2017 Florida Collegiate League Top Prospects

Florida Collegiate League Top Prospects
Tyler Keysor, rhp, Leesburg (So., Eastern Florida State)
Jacob Katzfey, 1b, Winter Park (So., Wichita State)
Garrett Zech, of, Altamonte Springs (Sr., South Florida)
Ray Alejo, of/inf, Altamonte Springs (Jr., Central Florida)
Sadler Goodwin, 3b/ss/rhp, Winter Garden (Jr., Troy)
Elih Marrero, c/of, Sanford (Jr., St. Thomas)
Brenton Burgess, rhp/3b, Leesburg (Jr., Middle Georgia)
Ronny Orta, rhp, Sanford (Jr., Nova Southeastern)
John Jones, c/1b, Sanford (Sr., South Carolina)
Brandon White, of, Winter Park (So., West Virginia)


Postseason Recap: It took extras, but the Sanford River Rats were able to emerge victorious over the Winter Park Diamond Dawgs in 6-5 fashion, clinching their FCSL-leading fourth title. The Winter Park Diamond Dawgs went up early. A two-run double by Matt Mackey (Northwest Florida State) in the first, followed by a Jordan Bowersox (Penn State) two-run bomb in the second put the River Rats in a hole.

But Sanford battled back. Big RBI hits from John Jones (South Carolina), Richie Rivera (Tampa) and Omar Villaman (Florida Southern) led Sanford to a 5-4 lead heading to the seventh.The Diamond Dawgs were able to tie it back up in the eighth, setting the stage for extra innings. A scoreless ninth led to the deciding play—a Dathan Prewett hit by pitch forced in the winning run in the bottom of the 10th.

1. Tyler Keysor, rhp, Leesburg (So., Eastern Florida State JC)

A rising sophomore at Eastern Florida State JC, Keysor possesses a slew of tools that propelled him to the top of this list. He uses his size—6-foot-6, 210 pounds—to deliver a low-90s fastball, with the ability to reach 95 mph as he showed in the five-team Southern Collegiate showcase tournament July 15-16. Evaluators describe his fastball as a sinker. Both his fastball and his low 80s changeup have arm-side run, giving Keysor a nice advantage against righthanded hitters. He also has a curveball that flashed sharp break at 76-79 mph. Keysor flashed above-average defensive ability by finishing his delivery in a solid position and utilizing his athleticism to spring off the mound. Keysor, who struck out 36 in 32 innings in the spring, had a strong summer, going 2-1, 2.03 with 33 strikeouts in 26.2 innings and has considerable room to grow.

2. Jacob Katzfey, 1b, Winter Park (So., Wichita State)

Described by coaches as the best lefthanded hitter in the league, Katzfey has established himself as a threat to drive the ball each time he steps up. He led the Florida league with seven home runs this summer, predominantly against righthanded pitching. He battles each at-bat and keeps his swing plane consistent, helping him hit .316/.392/.553 for the summer. With his 6-foot-2, 210-pound size and barrel ability, Katzfey has a nice ceiling to reach for as a power bat. Katzfey holds his hands high at the plate, allowing him to drive down through the ball. He impressed this summer with his ability to see the ball deep and use the whole field. His speed is also above-average, showcased by his 6.6 60-yard dash at the workout. He gets out of the box well and flashed the ability to run slightly above-average speeds to first.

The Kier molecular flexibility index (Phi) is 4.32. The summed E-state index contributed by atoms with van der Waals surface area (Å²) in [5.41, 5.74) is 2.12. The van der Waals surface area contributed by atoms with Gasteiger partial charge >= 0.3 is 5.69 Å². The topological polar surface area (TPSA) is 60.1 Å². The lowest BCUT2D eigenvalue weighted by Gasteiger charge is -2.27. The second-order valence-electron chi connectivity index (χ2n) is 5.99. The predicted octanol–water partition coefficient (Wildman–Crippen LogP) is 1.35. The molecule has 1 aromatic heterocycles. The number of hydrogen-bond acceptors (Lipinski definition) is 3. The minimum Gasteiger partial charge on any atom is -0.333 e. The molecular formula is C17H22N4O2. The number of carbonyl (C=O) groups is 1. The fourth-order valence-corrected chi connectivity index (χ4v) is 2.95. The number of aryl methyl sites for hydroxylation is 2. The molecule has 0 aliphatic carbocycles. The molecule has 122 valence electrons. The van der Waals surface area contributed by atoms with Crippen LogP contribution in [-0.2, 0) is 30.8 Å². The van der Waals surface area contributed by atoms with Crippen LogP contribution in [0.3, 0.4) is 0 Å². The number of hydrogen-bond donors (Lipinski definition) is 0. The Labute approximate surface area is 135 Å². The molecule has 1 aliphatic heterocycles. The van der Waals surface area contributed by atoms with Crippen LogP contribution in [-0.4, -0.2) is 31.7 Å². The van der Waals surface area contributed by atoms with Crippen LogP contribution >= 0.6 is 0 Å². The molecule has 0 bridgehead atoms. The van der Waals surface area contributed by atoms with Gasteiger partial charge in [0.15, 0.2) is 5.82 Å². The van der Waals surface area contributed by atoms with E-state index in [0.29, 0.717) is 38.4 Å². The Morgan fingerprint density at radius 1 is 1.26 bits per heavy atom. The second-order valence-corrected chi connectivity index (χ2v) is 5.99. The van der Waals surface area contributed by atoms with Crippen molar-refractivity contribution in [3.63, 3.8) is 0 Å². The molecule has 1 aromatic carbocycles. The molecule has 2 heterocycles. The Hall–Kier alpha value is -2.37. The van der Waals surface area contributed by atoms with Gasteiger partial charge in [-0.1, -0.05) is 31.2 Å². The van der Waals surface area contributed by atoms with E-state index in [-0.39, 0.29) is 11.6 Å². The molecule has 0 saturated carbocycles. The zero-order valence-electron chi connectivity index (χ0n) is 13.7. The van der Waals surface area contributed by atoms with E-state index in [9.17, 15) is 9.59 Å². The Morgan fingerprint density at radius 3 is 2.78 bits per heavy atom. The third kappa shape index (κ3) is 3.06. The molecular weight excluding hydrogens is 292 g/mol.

3. Garrett Zech, of, Altamonte Springs (Jr., South Florida)

Zech, a 6-foot-1, 200-pound athlete who bats right but throws left, is a potential five-tool player and has made leaps in unlocking those tools this summer. He ran a 6.34 60-yard dash and utilizes that speed well at the plate and in the outfield. He profiles as a left or center fielder because of his arm, but he has shown average, with some flashes of above-average arm strength this summer. His swing is a little long right now, but he has been generating solid power with it, winning the Florida League home run derby. He’s had swing-and-miss to his game (136 strikeouts in two seasons) and didn’t quite take off this summer (.234/.375/.403), but his combo of speed and athleticism give him a nice ceiling.

4. Ray Alejo, of/inf, Altamonte Springs (Jr., Central Florida)

A toolsy junior from Central Florida, Alejo showed an intriguing skill set this summer. He has decent size at 6-foot, 180 pounds, but above-average bat speed enables him to still produce solid power. He also showcased a patient approach at the plate, which allowed him to make loud contact on a fairly consistent basis. This played a large part in his Florida League-leading .990 OPS. His athletic ability, combined with exceptional routes to the ball, allowed for him to make tough plays look easy. He impressed scouts with his arm both in workouts and in game setting. He’s a natural shortstop whose athletic ability enables him to play all over the diamond.